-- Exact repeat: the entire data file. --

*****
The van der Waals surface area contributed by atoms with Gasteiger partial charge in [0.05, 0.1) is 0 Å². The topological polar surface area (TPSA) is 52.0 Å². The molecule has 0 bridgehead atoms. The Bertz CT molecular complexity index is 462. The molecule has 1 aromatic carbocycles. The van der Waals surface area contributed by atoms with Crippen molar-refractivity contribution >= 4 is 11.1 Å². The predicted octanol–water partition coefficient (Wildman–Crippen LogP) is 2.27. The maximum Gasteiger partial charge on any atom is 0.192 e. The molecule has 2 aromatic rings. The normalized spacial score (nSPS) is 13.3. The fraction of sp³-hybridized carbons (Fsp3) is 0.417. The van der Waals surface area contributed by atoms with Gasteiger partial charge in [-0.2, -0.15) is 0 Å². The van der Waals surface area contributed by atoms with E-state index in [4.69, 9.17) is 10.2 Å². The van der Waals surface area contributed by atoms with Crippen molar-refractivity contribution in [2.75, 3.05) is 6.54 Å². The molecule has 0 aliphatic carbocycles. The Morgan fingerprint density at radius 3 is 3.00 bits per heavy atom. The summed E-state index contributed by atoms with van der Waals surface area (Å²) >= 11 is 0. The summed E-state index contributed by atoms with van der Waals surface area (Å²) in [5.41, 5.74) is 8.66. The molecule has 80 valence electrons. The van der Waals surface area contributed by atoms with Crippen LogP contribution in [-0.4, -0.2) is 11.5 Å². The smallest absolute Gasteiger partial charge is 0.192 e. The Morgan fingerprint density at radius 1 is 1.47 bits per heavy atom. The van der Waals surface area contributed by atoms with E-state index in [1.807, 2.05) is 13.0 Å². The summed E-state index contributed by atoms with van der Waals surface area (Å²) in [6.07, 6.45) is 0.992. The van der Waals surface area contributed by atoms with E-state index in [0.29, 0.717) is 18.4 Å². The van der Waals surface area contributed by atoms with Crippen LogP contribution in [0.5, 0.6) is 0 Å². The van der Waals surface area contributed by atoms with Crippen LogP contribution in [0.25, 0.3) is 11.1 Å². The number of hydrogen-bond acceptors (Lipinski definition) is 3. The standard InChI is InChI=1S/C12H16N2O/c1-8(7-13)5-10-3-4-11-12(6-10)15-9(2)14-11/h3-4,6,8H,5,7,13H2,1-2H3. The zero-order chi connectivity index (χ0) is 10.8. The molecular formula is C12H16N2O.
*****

The van der Waals surface area contributed by atoms with Gasteiger partial charge in [0.05, 0.1) is 0 Å². The topological polar surface area (TPSA) is 52.0 Å². The molecule has 0 bridgehead atoms. The Bertz CT molecular complexity index is 462. The molecule has 1 aromatic carbocycles. The van der Waals surface area contributed by atoms with Crippen molar-refractivity contribution >= 4 is 11.1 Å². The predicted octanol–water partition coefficient (Wildman–Crippen LogP) is 2.27. The maximum Gasteiger partial charge on any atom is 0.192 e. The molecule has 2 aromatic rings. The normalized spacial score (nSPS) is 13.3. The fraction of sp³-hybridized carbons (Fsp3) is 0.417. The van der Waals surface area contributed by atoms with Gasteiger partial charge in [-0.2, -0.15) is 0 Å². The van der Waals surface area contributed by atoms with E-state index in [4.69, 9.17) is 10.2 Å². The van der Waals surface area contributed by atoms with Crippen molar-refractivity contribution in [2.75, 3.05) is 6.54 Å². The molecule has 0 aliphatic carbocycles. The Morgan fingerprint density at radius 3 is 3.00 bits per heavy atom. The summed E-state index contributed by atoms with van der Waals surface area (Å²) >= 11 is 0. The summed E-state index contributed by atoms with van der Waals surface area (Å²) in [5.41, 5.74) is 8.66. The molecule has 80 valence electrons. The van der Waals surface area contributed by atoms with Crippen LogP contribution in [-0.4, -0.2) is 11.5 Å². The smallest absolute Gasteiger partial charge is 0.192 e. The Morgan fingerprint density at radius 1 is 1.47 bits per heavy atom. The van der Waals surface area contributed by atoms with E-state index in [1.807, 2.05) is 13.0 Å². The summed E-state index contributed by atoms with van der Waals surface area (Å²) in [6.07, 6.45) is 0.992. The van der Waals surface area contributed by atoms with E-state index in [0.29, 0.717) is 18.4 Å². The van der Waals surface area contributed by atoms with Crippen LogP contribution in [0.5, 0.6) is 0 Å². The van der Waals surface area contributed by atoms with Crippen LogP contribution in [0.25, 0.3) is 11.1 Å². The number of hydrogen-bond acceptors (Lipinski definition) is 3. The standard InChI is InChI=1S/C12H16N2O/c1-8(7-13)5-10-3-4-11-12(6-10)15-9(2)14-11/h3-4,6,8H,5,7,13H2,1-2H3. The zero-order chi connectivity index (χ0) is 10.8. The molecular formula is C12H16N2O.